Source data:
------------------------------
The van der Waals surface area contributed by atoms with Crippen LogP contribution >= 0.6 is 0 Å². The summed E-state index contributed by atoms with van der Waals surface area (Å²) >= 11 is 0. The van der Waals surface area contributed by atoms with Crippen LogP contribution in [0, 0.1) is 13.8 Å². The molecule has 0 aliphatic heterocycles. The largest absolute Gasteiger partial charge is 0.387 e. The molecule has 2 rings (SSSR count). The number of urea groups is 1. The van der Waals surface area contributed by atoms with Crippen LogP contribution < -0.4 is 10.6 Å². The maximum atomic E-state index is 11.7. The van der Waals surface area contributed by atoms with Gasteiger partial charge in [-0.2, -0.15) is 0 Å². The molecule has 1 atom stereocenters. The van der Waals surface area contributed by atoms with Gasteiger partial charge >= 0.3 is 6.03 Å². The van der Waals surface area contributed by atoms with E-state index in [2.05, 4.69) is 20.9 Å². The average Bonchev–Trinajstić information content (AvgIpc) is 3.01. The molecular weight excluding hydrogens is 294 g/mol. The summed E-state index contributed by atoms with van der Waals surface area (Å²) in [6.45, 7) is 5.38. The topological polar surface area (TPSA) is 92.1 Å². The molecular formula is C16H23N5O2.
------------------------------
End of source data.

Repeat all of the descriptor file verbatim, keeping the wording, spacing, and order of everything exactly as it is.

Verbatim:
The van der Waals surface area contributed by atoms with Crippen LogP contribution >= 0.6 is 0 Å². The summed E-state index contributed by atoms with van der Waals surface area (Å²) >= 11 is 0. The van der Waals surface area contributed by atoms with Crippen LogP contribution in [0, 0.1) is 13.8 Å². The molecule has 0 aliphatic heterocycles. The largest absolute Gasteiger partial charge is 0.387 e. The molecule has 2 rings (SSSR count). The number of urea groups is 1. The van der Waals surface area contributed by atoms with Crippen LogP contribution < -0.4 is 10.6 Å². The maximum atomic E-state index is 11.7. The van der Waals surface area contributed by atoms with Gasteiger partial charge in [-0.2, -0.15) is 0 Å². The molecule has 1 atom stereocenters. The van der Waals surface area contributed by atoms with Gasteiger partial charge >= 0.3 is 6.03 Å². The van der Waals surface area contributed by atoms with E-state index in [2.05, 4.69) is 20.9 Å². The average Bonchev–Trinajstić information content (AvgIpc) is 3.01. The molecular weight excluding hydrogens is 294 g/mol. The summed E-state index contributed by atoms with van der Waals surface area (Å²) in [6.45, 7) is 5.38. The topological polar surface area (TPSA) is 92.1 Å². The molecular formula is C16H23N5O2.